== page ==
Texas Amphibian Watch: Become an Amphibian Spotter
Being an Amphibian-Spotter is simple. Anytime you hear or see an amphibian of any type, you record the amphibian on data sheets we provide. We are especially interested in whether you document the presence of any deformities in the amphibians you encounter. At the end of the year you simply mail your data sheets and any maps you create to us. Your information will help us to better understand the distribution of amphibians in our state, and you will be serving as a “watchful eye” to detect any malformations in our state’s frogs, toads, and salamanders.For details on how to become an Amphibian Spotter, methodology, guidelines, and needed datasheets see the:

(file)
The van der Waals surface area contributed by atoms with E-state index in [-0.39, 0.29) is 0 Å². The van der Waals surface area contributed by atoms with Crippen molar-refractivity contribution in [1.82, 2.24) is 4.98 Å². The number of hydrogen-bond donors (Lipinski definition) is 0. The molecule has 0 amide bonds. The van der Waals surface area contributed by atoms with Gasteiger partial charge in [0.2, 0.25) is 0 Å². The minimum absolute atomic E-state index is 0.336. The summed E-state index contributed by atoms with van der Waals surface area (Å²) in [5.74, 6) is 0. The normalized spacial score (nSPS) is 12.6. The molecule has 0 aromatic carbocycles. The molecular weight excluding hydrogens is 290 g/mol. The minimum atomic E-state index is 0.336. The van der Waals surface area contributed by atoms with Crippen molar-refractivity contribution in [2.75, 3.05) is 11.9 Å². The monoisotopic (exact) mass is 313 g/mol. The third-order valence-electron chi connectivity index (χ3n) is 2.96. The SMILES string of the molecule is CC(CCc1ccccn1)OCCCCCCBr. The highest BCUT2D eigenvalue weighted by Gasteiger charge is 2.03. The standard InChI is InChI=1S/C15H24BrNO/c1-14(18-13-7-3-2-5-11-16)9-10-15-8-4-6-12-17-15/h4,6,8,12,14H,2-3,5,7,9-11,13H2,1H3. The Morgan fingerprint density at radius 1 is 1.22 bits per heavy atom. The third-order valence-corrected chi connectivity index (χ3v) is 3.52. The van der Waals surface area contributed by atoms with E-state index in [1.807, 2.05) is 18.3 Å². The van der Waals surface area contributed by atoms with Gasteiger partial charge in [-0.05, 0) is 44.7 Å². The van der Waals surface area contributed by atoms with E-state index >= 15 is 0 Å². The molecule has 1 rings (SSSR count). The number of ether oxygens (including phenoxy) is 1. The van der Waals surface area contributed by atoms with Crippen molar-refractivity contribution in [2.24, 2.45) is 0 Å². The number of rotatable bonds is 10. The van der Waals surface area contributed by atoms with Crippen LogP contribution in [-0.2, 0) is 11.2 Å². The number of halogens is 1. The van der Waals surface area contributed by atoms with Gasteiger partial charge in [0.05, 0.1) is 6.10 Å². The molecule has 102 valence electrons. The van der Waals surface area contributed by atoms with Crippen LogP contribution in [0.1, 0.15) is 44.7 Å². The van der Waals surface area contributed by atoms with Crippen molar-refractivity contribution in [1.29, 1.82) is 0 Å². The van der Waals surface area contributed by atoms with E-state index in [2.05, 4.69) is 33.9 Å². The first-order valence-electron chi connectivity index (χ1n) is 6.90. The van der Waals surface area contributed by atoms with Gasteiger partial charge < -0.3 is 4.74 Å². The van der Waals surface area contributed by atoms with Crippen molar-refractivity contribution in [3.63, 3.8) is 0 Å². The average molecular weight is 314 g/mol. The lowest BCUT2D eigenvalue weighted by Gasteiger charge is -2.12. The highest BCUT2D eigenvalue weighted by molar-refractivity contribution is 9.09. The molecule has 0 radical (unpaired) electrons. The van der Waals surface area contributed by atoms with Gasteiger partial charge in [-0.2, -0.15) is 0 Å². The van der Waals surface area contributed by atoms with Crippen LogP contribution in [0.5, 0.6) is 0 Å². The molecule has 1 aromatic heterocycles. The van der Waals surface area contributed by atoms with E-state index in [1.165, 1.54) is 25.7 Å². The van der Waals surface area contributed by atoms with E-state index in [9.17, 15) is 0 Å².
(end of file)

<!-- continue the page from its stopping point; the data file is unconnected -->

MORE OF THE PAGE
Several amphibians in Texas are listed as threatened or endangered (Federal and State Listed Amphibian Reptile Species of Texas). It is unlawful to capture these amphibians without a permit, although you may observe and photograph them. Regardless of the status of the amphibians, try to leave the animal and its habitat just as you found it.
Please respect the rights of private property owners during the course of your volunteer efforts. Legislation in Texas protects the rights of private property owners with regard to biological data that is collected on their property. The private Lands Access Request form will grant TPWD the right to store, summarize, and report data that you submit from private property. That information will be subject to Open Records Act requests. Do not trespass or report any data without permission. Read over the Rules of Frogging for more guidance on courtesy, ethics, and safety when working with amphibians.